In the second episode of our Accelerating Value podcast series, we sat down with Scott Brinker, the ‘Godfather of MarTech’. Scott is the VP of platform ecosystem at Hubspot and founder of the Chief Marketing Technologist blog. He’s deeply fascinated by the relationship between IT and marketing, which has helped him deliver enormous amounts of value to the MarTech industry at large.
In this episode, we look at what led him to create Chief Marketing Technologist, and we talk about the volatility and velocity of change over the past 30 months with respect to MarTech. We spoke about two things successful companies are doing to ride the MarTech wave, as well as finding harmony between humans and machines to increase speed to insight.
Here are some of the key takeaways from the episode.
When you first started @chiefmartec [on Twitter], did you have a plan for the value you wanted to create?
The Chiefmartec thing started as a labor of love, and I've actually worked really hard to keep it as a labor of love. I was just fascinated by this entanglement that was happening between what had started as two disciplines on the opposite end of the career spectrum.
Do you see yourself as an arbiter of MarTech?
I'm not sure anyone is the arbiter. I think at the end of the day it comes down to who's the arbiter of value in individual companies? Who are the people who are raising their hands and taking responsibility?
You’re more of an analyst pointing a spotlight on different issues rather than different companies. Not a reviewer.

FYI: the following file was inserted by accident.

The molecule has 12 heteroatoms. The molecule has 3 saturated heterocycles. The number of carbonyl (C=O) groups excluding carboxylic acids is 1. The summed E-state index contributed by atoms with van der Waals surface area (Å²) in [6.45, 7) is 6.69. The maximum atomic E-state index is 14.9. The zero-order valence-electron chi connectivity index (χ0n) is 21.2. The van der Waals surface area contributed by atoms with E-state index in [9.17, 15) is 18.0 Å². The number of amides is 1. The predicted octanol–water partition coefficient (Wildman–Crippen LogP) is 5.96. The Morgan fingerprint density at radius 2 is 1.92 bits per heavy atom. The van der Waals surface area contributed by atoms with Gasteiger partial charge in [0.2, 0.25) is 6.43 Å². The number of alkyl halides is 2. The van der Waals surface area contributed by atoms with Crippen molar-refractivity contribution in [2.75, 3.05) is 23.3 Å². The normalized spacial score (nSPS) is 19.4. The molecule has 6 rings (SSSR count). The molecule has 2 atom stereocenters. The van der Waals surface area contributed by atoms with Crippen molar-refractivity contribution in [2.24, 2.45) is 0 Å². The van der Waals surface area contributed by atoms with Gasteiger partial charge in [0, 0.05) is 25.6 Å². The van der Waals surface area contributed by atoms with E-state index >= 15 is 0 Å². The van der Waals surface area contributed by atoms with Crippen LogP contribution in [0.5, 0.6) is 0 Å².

Yeah, part of that is also in the fact that there's so much happening with so many companies, so many innovators. This whole landscape just keeps growing at such an expensive rate. And which solution is right for which company depends on an awful lot on the particulars of the company that's adopting that solution.
A lot of things changed in the last 14 or 15 months. One of them was the huge amount of volatility in the velocity of change that's represented in that period of data. What everybody has figured out to some degree is that what was working before isn't working now. This poses challenges for people, processes, and technology. How do you see this issue specific to MarTech?
It's a fascinating challenge. I would say there are two big things I see in organizations that are making a difference right now. One is actually designing for change. I think the days of mapping out stuff very concretely are gone. One of the key characteristics we're optimizing for is adaptability, evolution, and change.
And then the other thing that's changed is this idea that each one of these little pieces of the organization is digitizing its own elements, even down in the infinite niches of the business.
One of the things that you and I have talked about a lot over the last couple of years is the classic people process technology triangle and how people are the long pole on that. One of the things that marketers have been thought to really prize historically in the last 10 or 15 years, is orchestration. How do you feel about the idea that perfect orchestration as a priority is the enemy of agility and the ability to deal with change?